Theory, Methodology and History of the Social Sciences

This site contains some of my papers and theses related to the theoretical, methodological, and historical aspects of sociology and anthropology. My M.A. in Sociology entitled “On The Heterogeneity of Social Development” and supervised by Professor Slawomir Kapralski was not a success, but it does show an attempt to weave together such diverse thinkers as Niklas Luhmann and Erving Goffman. I like my essay on sociology/anthropology’s field methodology that prefigures the field techniques I used while conducting research among European Indianists. My paper on Anthony Giddens‘s theory of ontological security was meant to be published in a nascent student journal in Warsaw, Poland, but the journal has never seen the light of day. I am also interested in the roots, history and demise of kinship studies, in the future of anthropology (I had a chance to index the recent controversial volume “Unwrapping the Sacred Bundle: Essays on the Disciplining of Anthropology” edited by my Stanford advisor, Sylvia Yanagisako, and Dan Segal), in the history of Russian and East European social thought vis-a-vis Western traditions, in indigenous epistemologies, and in Jewish contributions to the social sciences. (At some point, my friend, Joshua Peskin, and myself were considering organizing a workshop at Stanford on the Jewish intellectual Enlightenment, but then we disagreed regarding the meaning of the word “Jewish.”)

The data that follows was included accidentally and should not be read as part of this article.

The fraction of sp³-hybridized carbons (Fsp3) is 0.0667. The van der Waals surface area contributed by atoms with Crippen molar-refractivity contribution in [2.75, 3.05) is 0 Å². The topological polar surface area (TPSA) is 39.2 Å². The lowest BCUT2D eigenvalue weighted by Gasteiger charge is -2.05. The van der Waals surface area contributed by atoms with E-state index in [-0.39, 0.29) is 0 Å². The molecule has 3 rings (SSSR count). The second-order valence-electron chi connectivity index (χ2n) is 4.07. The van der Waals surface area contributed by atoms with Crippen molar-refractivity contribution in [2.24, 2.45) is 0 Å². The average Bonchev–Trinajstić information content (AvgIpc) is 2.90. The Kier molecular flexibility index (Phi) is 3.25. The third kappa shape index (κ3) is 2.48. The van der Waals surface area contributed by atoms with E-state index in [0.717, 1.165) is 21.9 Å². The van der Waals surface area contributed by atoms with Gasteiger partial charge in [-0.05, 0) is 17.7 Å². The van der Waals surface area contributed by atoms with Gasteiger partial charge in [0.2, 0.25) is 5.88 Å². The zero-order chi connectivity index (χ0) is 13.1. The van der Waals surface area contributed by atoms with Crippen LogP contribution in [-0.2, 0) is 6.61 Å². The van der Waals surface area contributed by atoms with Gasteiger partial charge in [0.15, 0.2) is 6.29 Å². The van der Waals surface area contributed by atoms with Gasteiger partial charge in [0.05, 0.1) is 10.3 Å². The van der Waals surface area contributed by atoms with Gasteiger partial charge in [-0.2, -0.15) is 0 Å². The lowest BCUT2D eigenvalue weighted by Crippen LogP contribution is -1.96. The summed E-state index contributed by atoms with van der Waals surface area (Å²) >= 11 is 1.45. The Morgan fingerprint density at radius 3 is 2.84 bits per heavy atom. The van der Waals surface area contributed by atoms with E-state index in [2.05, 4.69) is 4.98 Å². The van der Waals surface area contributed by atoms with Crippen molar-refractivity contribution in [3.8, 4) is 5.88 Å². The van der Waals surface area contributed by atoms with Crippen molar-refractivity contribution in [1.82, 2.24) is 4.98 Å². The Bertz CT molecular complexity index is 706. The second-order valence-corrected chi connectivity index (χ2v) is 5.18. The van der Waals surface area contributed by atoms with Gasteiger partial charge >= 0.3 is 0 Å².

There is a common theme behind all these theoretical interests, namely relationship between mainstream (urban Western European) epistemology and its several alternatives. The status of East European, indigenous and Judaic traditions as “alternatives” to Western epistemology should not, however, be understood as a dissociated critique of the latter, but as traditions that have been associated with it during the whole period of modernity. A serious weakness of the mainstream postmodernist critique of modernity has been precisely the ignorance of the diversity of fully modern expressions and the existence of long and sovereign traditions of challenging mainstream modernity. Claiming dissociation from modernity, postmodernism blends with its very essence. I view postmodernism as a shadow of its own deadly enemy.

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